Spruce Tree House at Mesa Verde National Park, Colorado, USA

The ruins of Spruce Tree House in Mesa Verde

So those are my highlights from each park – do you disagree with any or did I miss out something? And do you have any tips on the must-sees at other National Parks in the southwest USA?

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Highlights of the southwest USA’s National Parks – On the Luce travel blog

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28 Comments

  • Reply
    Anarette.com
    August 26, 2013 at 3:54 pm

    Over a decade ago I spent 3 weeks visiting the parks in the southwest and I just love their vastness and panoramic views.

    • Reply
      Lucy Dodsworth
      August 26, 2013 at 8:07 pm

      It’s such a spectacular part of the world, I’m already planning to go back and spend more time there.

  • Reply
    Ardun
    August 26, 2013 at 6:13 pm

    Thanks for the memories Lucy. My wife and I loved our month travelling through Utah’s awesome parks. Did you get a chance to do the “Subway” hike in Zion?

    • Reply
      Lucy Dodsworth
      August 26, 2013 at 8:07 pm

      Glad to bring back some good memories! We only had just over a half day in Zion so didn’t have chance to do any of the longer hikes, the Subway looks great though.

  • Reply
    peterpreus
    August 26, 2013 at 7:52 pm

    First, I wonder why Grand Canyon is not included. Second, in my opinion Petrified Forest could be included. Another highlight is no national park, but a must-see when traveling in this region: Monument Valley.

  • Reply
    Suzanne Courtney
    August 26, 2013 at 10:36 pm

    A nice little tease here Lucy – I can only dream 🙂

    • Reply
      Lucy Dodsworth
      August 27, 2013 at 2:19 pm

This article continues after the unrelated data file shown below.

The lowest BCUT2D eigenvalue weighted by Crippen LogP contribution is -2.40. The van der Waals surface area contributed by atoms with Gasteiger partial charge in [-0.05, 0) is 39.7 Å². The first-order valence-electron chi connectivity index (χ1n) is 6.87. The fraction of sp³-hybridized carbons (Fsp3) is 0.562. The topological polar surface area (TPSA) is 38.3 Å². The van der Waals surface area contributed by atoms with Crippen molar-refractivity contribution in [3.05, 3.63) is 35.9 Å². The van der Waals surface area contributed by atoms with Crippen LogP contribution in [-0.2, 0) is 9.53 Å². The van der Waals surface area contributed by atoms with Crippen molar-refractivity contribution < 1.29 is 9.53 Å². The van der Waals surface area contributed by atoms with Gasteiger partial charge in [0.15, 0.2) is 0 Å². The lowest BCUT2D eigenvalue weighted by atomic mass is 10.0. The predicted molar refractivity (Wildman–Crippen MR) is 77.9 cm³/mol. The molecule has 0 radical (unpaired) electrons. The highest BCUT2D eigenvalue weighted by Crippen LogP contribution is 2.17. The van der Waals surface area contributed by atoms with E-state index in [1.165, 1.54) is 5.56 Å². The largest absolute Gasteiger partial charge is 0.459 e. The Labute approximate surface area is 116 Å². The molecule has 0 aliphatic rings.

I got distracted writing it by the list of other US National Parks – such an amazing mix of landscapes, enough there to keep me in trip ideas for the next few years!

  • Reply
    Ben
    August 27, 2013 at 9:45 am

    Great post Lucy – really useful information for people travelling to the region, myself included! After visiting Death Valley I’ve had a bit of a bug to get back out to the US desert and explore more of the spectacular national parks. I’ve been planning a road trip for a while but haven’t got around to the finer details. This will be an invaluable resource, thanks!

    • Reply
      Lucy Dodsworth
      August 27, 2013 at 2:20 pm

      Thanks Ben, I’d love to go and visit Death Valley next time, it looks like such a unique landscape – my national park wish list just gets longer!

      • Reply
        Ben
        August 27, 2013 at 2:32 pm

        I think visiting Death Valley is one of my favourite travel memories, an incredibly desolate and unique place. I’ve never felt so far away from civilization. There are so many amazing national parks in the US alone – I know the feeling!

  • Reply
    Michelle
    August 27, 2013 at 6:31 pm

    hey lucy, here you go tempting me with the southwest again! i love your posts.
    do you know if it is good to travel there in december? the only time we have this year to travel together (with my husband) is in december…

    • Reply
      Lucy Dodsworth
      August 29, 2013 at 11:19 am